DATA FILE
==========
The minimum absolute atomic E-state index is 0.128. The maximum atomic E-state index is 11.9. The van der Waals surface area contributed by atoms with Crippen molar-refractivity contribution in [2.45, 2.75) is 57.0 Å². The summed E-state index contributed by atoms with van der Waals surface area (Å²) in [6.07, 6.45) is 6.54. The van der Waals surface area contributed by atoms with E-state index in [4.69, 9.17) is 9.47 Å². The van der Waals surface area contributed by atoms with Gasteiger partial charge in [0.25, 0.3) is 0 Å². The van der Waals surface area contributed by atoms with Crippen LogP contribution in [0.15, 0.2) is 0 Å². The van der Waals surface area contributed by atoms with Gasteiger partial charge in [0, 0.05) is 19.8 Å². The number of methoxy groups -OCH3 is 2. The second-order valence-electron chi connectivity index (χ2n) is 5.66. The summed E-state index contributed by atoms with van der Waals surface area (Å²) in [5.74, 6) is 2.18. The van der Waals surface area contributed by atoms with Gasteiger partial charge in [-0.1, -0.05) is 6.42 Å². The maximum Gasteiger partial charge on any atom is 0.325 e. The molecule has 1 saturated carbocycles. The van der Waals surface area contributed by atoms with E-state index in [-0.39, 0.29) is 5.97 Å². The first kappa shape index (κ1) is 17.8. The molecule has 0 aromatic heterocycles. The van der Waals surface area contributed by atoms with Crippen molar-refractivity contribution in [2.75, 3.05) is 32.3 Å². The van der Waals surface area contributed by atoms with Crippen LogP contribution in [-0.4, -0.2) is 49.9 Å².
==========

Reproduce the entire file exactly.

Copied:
The minimum absolute atomic E-state index is 0.128. The maximum atomic E-state index is 11.9. The van der Waals surface area contributed by atoms with Crippen molar-refractivity contribution in [2.45, 2.75) is 57.0 Å². The summed E-state index contributed by atoms with van der Waals surface area (Å²) in [6.07, 6.45) is 6.54. The van der Waals surface area contributed by atoms with E-state index in [4.69, 9.17) is 9.47 Å². The van der Waals surface area contributed by atoms with Gasteiger partial charge in [0.25, 0.3) is 0 Å². The van der Waals surface area contributed by atoms with Crippen LogP contribution in [0.15, 0.2) is 0 Å². The van der Waals surface area contributed by atoms with Gasteiger partial charge in [0, 0.05) is 19.8 Å². The number of methoxy groups -OCH3 is 2. The second-order valence-electron chi connectivity index (χ2n) is 5.66. The summed E-state index contributed by atoms with van der Waals surface area (Å²) in [5.74, 6) is 2.18. The van der Waals surface area contributed by atoms with Gasteiger partial charge in [-0.1, -0.05) is 6.42 Å². The maximum Gasteiger partial charge on any atom is 0.325 e. The molecule has 1 saturated carbocycles. The van der Waals surface area contributed by atoms with E-state index in [-0.39, 0.29) is 5.97 Å². The first kappa shape index (κ1) is 17.8. The molecule has 0 aromatic heterocycles. The van der Waals surface area contributed by atoms with Crippen molar-refractivity contribution in [2.75, 3.05) is 32.3 Å². The van der Waals surface area contributed by atoms with Crippen LogP contribution in [-0.4, -0.2) is 49.9 Å².